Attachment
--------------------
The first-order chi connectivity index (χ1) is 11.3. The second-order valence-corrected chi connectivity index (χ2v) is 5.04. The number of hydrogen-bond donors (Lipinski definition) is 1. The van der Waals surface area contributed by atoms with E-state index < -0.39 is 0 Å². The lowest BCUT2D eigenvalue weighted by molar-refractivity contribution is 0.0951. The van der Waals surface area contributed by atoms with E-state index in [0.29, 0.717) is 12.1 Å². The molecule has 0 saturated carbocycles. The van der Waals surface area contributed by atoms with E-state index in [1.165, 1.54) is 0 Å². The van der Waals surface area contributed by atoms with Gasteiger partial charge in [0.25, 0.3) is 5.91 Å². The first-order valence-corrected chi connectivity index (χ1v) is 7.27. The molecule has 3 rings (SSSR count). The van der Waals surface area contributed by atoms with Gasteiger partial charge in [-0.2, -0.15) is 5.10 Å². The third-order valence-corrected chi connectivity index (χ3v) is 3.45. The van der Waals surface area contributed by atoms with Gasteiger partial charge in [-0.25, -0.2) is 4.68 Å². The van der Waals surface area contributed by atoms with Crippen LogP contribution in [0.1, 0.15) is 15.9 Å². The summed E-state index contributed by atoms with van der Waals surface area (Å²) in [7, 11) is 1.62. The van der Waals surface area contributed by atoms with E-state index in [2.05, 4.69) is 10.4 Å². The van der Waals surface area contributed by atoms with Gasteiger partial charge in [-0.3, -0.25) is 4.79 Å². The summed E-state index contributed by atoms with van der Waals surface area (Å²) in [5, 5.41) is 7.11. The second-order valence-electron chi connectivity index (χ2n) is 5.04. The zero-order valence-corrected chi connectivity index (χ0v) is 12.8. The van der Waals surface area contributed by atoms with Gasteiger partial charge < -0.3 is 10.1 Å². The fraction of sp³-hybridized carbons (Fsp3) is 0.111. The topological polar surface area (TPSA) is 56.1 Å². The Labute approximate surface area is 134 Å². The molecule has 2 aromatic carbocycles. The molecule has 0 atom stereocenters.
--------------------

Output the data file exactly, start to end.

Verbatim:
The first-order chi connectivity index (χ1) is 11.3. The second-order valence-corrected chi connectivity index (χ2v) is 5.04. The number of hydrogen-bond donors (Lipinski definition) is 1. The van der Waals surface area contributed by atoms with E-state index < -0.39 is 0 Å². The lowest BCUT2D eigenvalue weighted by molar-refractivity contribution is 0.0951. The van der Waals surface area contributed by atoms with E-state index in [0.29, 0.717) is 12.1 Å². The molecule has 0 saturated carbocycles. The van der Waals surface area contributed by atoms with E-state index in [1.165, 1.54) is 0 Å². The van der Waals surface area contributed by atoms with Gasteiger partial charge in [0.25, 0.3) is 5.91 Å². The first-order valence-corrected chi connectivity index (χ1v) is 7.27. The molecule has 3 rings (SSSR count). The van der Waals surface area contributed by atoms with Gasteiger partial charge in [-0.2, -0.15) is 5.10 Å². The third-order valence-corrected chi connectivity index (χ3v) is 3.45. The van der Waals surface area contributed by atoms with Gasteiger partial charge in [-0.25, -0.2) is 4.68 Å². The van der Waals surface area contributed by atoms with Crippen LogP contribution in [0.1, 0.15) is 15.9 Å². The summed E-state index contributed by atoms with van der Waals surface area (Å²) in [7, 11) is 1.62. The van der Waals surface area contributed by atoms with E-state index in [2.05, 4.69) is 10.4 Å². The van der Waals surface area contributed by atoms with Gasteiger partial charge in [-0.3, -0.25) is 4.79 Å². The summed E-state index contributed by atoms with van der Waals surface area (Å²) in [5, 5.41) is 7.11. The second-order valence-electron chi connectivity index (χ2n) is 5.04. The zero-order valence-corrected chi connectivity index (χ0v) is 12.8. The van der Waals surface area contributed by atoms with Gasteiger partial charge < -0.3 is 10.1 Å². The fraction of sp³-hybridized carbons (Fsp3) is 0.111. The topological polar surface area (TPSA) is 56.1 Å². The Labute approximate surface area is 134 Å². The molecule has 2 aromatic carbocycles. The molecule has 0 atom stereocenters.